The State of Play in Sustainable Agriculture
researcher with crops
Where do farmers and agribusiness companies stand on sustainable cultivation? Here’s what our research reveals.
Volume XXV, Issue 55 |

From insect pheromones used to control pests through mating disruption to microorganisms that help crops stave off the impacts of climate change and soil degradation, crop biologicals — biological products that can be used to stimulate and enhance both the nutrition and the fertility of crops as well as protect them from fungus and insect pests — have been around for years, some for decades.

But more recently, as demand for more naturally cultivated food products has continued to pick up speed, so has the pace of development for a whole new generation of crop biologicals — and, along with it, farmers’ interest in adopting them. In the meantime, as the EU considers banning a number of commonly used pesticides, both it and the U.S. have recently moved to streamline the approval of new biologicals to replace them. The net result of these developments is that growth in crop biologicals is now forecast to outpace that of conventional agrichemicals, with a compound annual growth rate of 14% through 2029. 

In other words, crop biologicals are just getting started. And given how significant the role is that they will play in sustainable agriculture going forward, they present a tremendous opportunity today. 

Why the time to consider crop biologicals is now

In order to better understand the current trends in sustainable agriculture, including both the drivers of and the barriers to the adoption of sustainable practices and technologies, L.E.K. Consulting surveyed more than 450 U.S. growers in the U.S. and Brazil and engaged in executive roundtable discussions with a range of crop input manufacturers, retailers and related industry experts. Crop biologicals was just one of the five key dimensions of sustainable cultivation that we focused on in our in-depth study, and it is one that still has substantial room for growth.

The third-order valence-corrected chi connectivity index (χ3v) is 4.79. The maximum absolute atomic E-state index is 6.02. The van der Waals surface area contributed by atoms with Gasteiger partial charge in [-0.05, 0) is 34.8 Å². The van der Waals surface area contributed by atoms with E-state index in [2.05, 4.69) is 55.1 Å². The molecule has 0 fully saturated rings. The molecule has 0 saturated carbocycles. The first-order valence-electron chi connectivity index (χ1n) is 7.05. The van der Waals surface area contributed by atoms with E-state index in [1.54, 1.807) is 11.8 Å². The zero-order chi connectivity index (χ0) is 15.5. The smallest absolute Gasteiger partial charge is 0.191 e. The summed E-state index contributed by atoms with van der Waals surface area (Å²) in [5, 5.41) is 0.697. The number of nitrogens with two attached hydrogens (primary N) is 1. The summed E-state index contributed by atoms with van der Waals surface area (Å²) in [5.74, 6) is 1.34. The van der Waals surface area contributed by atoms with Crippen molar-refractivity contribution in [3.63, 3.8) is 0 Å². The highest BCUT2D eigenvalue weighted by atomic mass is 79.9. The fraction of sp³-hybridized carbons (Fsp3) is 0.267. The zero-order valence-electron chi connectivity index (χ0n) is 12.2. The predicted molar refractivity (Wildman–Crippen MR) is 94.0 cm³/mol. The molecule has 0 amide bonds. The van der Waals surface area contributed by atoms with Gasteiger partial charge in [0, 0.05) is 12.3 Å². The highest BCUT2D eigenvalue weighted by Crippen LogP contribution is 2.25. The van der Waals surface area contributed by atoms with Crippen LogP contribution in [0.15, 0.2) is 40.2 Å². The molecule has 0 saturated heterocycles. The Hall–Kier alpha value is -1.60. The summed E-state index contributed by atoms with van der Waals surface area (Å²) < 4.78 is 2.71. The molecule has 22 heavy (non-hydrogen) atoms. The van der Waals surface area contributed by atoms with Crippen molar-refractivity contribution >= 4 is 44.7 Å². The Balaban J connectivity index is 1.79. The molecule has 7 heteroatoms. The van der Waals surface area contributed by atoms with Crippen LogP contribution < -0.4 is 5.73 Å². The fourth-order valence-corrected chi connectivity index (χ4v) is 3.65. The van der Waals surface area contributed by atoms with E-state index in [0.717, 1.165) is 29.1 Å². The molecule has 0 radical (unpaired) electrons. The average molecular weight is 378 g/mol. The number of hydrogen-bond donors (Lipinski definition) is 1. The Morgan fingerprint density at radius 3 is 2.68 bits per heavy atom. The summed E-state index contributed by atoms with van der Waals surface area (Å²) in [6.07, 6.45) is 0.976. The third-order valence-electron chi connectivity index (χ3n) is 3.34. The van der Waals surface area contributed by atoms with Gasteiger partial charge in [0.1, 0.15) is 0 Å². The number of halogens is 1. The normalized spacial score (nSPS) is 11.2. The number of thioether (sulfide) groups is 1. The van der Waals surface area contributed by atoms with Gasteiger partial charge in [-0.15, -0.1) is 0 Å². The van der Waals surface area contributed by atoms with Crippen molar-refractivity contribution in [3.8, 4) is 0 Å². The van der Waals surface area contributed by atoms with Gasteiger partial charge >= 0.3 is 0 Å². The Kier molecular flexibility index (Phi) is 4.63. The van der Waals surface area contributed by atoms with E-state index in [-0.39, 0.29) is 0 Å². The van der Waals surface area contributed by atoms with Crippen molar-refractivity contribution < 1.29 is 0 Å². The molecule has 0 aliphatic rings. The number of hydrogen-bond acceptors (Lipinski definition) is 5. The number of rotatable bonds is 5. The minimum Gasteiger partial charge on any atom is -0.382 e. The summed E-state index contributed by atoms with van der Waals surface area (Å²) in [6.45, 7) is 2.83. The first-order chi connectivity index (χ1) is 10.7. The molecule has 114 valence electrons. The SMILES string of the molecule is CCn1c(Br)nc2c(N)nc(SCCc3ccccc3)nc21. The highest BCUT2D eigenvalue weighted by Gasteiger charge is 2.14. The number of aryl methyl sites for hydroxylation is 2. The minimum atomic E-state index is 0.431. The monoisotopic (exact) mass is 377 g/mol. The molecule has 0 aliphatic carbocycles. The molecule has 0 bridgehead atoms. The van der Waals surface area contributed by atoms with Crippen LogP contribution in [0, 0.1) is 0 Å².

The vast majority of crop biologicals are either biopesticides, biofertilizers or biostimulants. Biopesticides, which are used to protect crops, are pesticides derived from natural materials such as animals, plants, bacteria and certain minerals, whereas biofertilizers and biostimulants are used to enhance crop fertility. Biofertilizers are microorganisms that promote the growth of plants by directly increasing the supply or availability of primary nutrients to the host plant when applied to seeds, plant surfaces or soil. Biostimulants are substances or microorganisms that enhance nutrition efficiency or improve tolerance to abiotic stress and increase crops’ yield and quantity. 

As our survey and related roundtable discussions revealed, a variety of factors make now the time to consider crop biologicals:

A sustainable intensification in global food cultivation is needed — Biologicals complement and help reduce the required use of synthetic crop chemicals and some fertilizers, which in turn improves soil health and productivity. And while biologicals are not directly substitutable for each other in field applications, the production of biologicals has a lower overall carbon footprint.

Biotech has evolved to support the widespread use of crop biologicals — From gene editing to precision fermentation, advances in biotechnology have rendered crop biologicals accessible and available to even the smallest grower. 

For growers, biologicals make economic sense — Growers want to protect the health of their soil, increase their productivity and reduce their input costs, and effective biologicals enable them to do all three.  

Biologicals offer growth opportunities for both traditional and newly emerging crop input providers — Compared to fertilizers and crop chemicals, the biologicals market is still relatively small. Biopesticides now represent just 8% of the roughly $65 billion total crop protection market. And biostimulants and biofertilizers together comprise roughly 2%, or $2 billion and $3 billion respectively, of the more than $200 billion global fertilizer market; traditional chemical fertilizers make up the rest. But biologicals have already seen considerable investment, which continues to accelerate (strain development, scaling production capacity, etc.). 

The adoption outlook for biologicals 

Growers’ adoption rates of biologicals are about the same for crop protection and crop nutrition, with some 18%-20% of growers either using biologicals at scale or trialing them with the intention to use at scale, according to our survey findings. That said, those findings also suggest that many growers have trialed biologicals and opted not to roll them out at scale; some 30% of the growers we surveyed abandoned their use of biologicals after trying them. Meanwhile, another 29% have yet to trial biologicals at all, so an untapped market opportunity remains (see Figure 1).